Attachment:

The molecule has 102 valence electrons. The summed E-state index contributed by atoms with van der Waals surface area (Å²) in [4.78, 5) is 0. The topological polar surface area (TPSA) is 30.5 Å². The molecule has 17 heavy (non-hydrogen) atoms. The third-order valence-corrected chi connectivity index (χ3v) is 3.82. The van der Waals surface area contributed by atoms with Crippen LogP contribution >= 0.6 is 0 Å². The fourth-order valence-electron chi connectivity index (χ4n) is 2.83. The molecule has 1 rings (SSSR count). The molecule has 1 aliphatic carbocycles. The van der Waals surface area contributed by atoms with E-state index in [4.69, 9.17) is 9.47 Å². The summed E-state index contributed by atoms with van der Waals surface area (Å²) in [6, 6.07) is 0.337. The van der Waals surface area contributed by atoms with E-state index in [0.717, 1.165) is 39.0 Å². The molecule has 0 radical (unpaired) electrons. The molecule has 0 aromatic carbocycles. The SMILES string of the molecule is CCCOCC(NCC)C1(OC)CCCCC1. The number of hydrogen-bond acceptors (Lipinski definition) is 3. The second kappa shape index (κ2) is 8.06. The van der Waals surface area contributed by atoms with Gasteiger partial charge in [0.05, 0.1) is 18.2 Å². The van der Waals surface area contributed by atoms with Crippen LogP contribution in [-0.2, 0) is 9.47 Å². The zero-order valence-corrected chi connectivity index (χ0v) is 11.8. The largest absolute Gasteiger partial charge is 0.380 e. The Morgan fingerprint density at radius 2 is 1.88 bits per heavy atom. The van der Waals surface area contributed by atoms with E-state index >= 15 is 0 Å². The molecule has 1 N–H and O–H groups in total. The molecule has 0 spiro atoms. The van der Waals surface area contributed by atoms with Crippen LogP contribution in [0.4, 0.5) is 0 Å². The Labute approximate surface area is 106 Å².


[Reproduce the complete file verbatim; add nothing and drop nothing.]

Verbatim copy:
The molecule has 102 valence electrons. The summed E-state index contributed by atoms with van der Waals surface area (Å²) in [4.78, 5) is 0. The topological polar surface area (TPSA) is 30.5 Å². The molecule has 17 heavy (non-hydrogen) atoms. The third-order valence-corrected chi connectivity index (χ3v) is 3.82. The van der Waals surface area contributed by atoms with Crippen LogP contribution >= 0.6 is 0 Å². The fourth-order valence-electron chi connectivity index (χ4n) is 2.83. The molecule has 1 rings (SSSR count). The molecule has 1 aliphatic carbocycles. The van der Waals surface area contributed by atoms with E-state index in [4.69, 9.17) is 9.47 Å². The summed E-state index contributed by atoms with van der Waals surface area (Å²) in [6, 6.07) is 0.337. The van der Waals surface area contributed by atoms with E-state index in [0.717, 1.165) is 39.0 Å². The molecule has 0 radical (unpaired) electrons. The molecule has 0 aromatic carbocycles. The SMILES string of the molecule is CCCOCC(NCC)C1(OC)CCCCC1. The number of hydrogen-bond acceptors (Lipinski definition) is 3. The second kappa shape index (κ2) is 8.06. The van der Waals surface area contributed by atoms with Gasteiger partial charge in [0.05, 0.1) is 18.2 Å². The van der Waals surface area contributed by atoms with Crippen LogP contribution in [-0.2, 0) is 9.47 Å². The zero-order valence-corrected chi connectivity index (χ0v) is 11.8. The largest absolute Gasteiger partial charge is 0.380 e. The Morgan fingerprint density at radius 2 is 1.88 bits per heavy atom. The van der Waals surface area contributed by atoms with E-state index >= 15 is 0 Å². The molecule has 1 N–H and O–H groups in total. The molecule has 0 spiro atoms. The van der Waals surface area contributed by atoms with Crippen LogP contribution in [0.4, 0.5) is 0 Å². The Labute approximate surface area is 106 Å².